CW: The trouble with a Saryk attribution is that most (but I think, not all) Saryk work is built with symmetrical knots. If you’re right about my dyrnak gul piece, that’s another argument in favor of non-Ersari. Frankly, I think it is far too nicely done to be Ersari. Snobbish, I know, but I’ve never personally seen an Ersari so well or consistently executed. So Saryk is something I would consider; still, a lot of silk for a Saryk piece. Salor work often has copious amounts of silk.

Additionally, both the pubished Saryk and Ersari analog examples are more cluttered than mine. Salor pieces always seem to have an elegant balance of space and geometrics, as does mine.

Saryk left, Ersari right:


Kizil Ayak (left), Saryk (right):


Quote:
CW: So I am satisfied with a quite late Salor hypothesis – if “feels” right, but I would love to have enough personal insight to be able to justify it to skeptics.
There seems to be a slowly growing body of evidence and opinion that the Salor were present and weaving in the very early 20th C and that they did not just disappear overnight (sneaking away, like the Baltimore Colts). Rather, they gradually dispersed and redistributed over time.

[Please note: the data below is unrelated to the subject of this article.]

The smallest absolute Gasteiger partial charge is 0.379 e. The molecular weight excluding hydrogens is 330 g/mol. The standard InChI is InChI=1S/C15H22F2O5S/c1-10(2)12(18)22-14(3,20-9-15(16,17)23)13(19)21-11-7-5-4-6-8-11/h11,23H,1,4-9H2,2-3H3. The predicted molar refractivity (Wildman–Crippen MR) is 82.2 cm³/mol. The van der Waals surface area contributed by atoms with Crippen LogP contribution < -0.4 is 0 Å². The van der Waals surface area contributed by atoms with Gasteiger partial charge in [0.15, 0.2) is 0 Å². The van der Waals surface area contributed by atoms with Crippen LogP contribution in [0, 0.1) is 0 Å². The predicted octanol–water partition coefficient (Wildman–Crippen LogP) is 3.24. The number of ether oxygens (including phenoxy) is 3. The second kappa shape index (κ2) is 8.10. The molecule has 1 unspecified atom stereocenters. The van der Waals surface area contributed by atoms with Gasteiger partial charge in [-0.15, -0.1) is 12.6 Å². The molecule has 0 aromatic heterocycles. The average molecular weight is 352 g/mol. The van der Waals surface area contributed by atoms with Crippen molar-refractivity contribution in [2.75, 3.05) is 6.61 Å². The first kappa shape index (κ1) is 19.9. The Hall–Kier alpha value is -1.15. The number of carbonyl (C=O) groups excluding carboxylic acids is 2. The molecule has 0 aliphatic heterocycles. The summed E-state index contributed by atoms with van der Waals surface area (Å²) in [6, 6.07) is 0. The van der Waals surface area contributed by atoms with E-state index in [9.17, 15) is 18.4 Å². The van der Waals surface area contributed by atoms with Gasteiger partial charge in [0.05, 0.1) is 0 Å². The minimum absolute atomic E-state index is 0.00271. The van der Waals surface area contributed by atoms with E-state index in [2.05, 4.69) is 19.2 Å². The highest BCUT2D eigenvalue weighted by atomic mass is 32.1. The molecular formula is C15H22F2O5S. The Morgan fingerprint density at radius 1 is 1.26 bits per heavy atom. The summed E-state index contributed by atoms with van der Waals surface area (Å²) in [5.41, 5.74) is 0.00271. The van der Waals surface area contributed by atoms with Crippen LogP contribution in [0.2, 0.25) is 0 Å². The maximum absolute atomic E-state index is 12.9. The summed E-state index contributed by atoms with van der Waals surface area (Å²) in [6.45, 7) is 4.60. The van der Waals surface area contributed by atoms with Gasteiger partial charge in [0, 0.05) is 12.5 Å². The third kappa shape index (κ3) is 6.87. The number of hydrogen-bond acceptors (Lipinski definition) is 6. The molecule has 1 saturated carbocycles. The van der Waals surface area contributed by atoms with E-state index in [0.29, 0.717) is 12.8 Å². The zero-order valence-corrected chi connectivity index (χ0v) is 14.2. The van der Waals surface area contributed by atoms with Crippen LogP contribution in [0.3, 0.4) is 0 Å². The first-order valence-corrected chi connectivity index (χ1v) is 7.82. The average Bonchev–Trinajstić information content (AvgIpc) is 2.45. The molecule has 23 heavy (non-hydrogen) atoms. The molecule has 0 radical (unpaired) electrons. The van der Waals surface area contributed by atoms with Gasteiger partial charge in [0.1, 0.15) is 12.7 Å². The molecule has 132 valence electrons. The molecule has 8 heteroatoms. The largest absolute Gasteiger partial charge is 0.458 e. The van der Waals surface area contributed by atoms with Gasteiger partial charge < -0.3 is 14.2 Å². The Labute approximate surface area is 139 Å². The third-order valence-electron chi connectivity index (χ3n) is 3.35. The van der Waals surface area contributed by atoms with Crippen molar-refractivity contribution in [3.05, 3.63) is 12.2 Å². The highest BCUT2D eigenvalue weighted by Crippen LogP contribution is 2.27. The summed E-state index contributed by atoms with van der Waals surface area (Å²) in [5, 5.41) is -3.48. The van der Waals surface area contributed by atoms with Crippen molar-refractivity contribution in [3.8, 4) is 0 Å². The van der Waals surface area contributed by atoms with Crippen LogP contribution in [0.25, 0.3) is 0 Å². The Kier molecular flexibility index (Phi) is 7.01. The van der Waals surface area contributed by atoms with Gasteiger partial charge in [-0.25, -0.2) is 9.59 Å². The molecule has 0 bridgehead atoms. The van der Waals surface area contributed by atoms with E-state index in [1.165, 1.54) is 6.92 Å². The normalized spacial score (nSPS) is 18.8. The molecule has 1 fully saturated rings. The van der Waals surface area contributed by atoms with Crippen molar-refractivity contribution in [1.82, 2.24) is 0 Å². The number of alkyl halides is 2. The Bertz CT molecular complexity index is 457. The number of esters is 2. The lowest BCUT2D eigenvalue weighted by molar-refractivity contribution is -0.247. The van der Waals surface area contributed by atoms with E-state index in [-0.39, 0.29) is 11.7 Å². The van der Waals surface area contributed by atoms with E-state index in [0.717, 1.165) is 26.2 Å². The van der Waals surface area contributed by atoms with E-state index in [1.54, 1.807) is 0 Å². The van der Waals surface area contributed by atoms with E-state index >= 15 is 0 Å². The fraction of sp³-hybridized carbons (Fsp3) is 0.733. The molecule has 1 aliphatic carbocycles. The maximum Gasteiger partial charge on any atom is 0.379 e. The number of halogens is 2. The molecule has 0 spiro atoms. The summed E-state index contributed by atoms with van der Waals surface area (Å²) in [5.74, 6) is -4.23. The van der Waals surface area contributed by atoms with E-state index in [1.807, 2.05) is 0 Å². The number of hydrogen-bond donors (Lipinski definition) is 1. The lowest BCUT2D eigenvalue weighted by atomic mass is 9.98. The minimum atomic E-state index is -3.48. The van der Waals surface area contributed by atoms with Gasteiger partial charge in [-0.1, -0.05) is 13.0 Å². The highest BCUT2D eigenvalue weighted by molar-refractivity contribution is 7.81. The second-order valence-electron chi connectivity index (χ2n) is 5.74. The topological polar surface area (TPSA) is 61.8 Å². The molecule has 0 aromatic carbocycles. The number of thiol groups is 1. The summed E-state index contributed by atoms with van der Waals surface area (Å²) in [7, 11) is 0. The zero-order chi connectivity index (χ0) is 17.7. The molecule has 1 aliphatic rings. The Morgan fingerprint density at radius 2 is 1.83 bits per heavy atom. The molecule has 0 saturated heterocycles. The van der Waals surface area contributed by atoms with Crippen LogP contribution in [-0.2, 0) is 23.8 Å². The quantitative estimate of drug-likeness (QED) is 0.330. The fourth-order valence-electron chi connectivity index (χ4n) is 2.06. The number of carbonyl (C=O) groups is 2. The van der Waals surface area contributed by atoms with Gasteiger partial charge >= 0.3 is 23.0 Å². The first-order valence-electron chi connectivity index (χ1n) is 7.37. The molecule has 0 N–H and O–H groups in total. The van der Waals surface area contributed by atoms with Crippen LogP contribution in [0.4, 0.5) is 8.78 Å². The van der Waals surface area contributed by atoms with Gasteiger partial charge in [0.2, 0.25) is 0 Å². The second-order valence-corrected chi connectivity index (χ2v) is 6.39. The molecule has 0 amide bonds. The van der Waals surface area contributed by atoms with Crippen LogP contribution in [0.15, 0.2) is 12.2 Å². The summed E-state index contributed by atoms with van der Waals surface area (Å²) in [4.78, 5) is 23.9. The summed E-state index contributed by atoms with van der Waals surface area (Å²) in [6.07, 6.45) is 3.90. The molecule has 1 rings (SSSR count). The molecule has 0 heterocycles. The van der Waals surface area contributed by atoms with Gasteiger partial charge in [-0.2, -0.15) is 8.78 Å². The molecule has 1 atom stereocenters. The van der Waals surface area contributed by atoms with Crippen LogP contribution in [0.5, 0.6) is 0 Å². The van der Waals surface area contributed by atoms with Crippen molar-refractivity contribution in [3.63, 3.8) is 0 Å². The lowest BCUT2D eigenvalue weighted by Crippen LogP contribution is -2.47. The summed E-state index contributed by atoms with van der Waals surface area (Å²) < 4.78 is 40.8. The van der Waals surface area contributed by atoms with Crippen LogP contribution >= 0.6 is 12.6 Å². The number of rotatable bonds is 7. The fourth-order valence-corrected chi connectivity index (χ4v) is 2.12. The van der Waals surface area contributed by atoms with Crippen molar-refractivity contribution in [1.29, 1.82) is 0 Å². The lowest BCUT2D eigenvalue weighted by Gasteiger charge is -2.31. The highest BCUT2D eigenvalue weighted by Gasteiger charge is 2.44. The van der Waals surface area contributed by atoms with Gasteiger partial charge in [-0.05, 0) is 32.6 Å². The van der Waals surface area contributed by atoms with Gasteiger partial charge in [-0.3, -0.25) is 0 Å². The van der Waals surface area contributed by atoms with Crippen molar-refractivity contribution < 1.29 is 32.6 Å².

Regards
Chuck Wagner
June 28th, 2016 12:29 AM
David R E Hunt Hi Guys

Very good, end of the mystery ...

Dave
June 27th, 2016 07:20 PM
Chuck Wagner Hi David,

A very helpful response. As you have his attention, would you mind asking him to take a look at the images I posted for mine (above) and provide any insight he might have ? It has a vertical to horizontal knot ratio of 1.8 to 1 (5 H, 9 V, on the average, counting on the back), which is one of his criteria for Kizil Ayak but, it is Asym open left, which he says is inconsistent with Kizil Ayak. And then there's the dyrnak guls.

The V to H ratio is well above the 1 : 1 he expects for Ersari pieces.

Regards
Chuck Wagner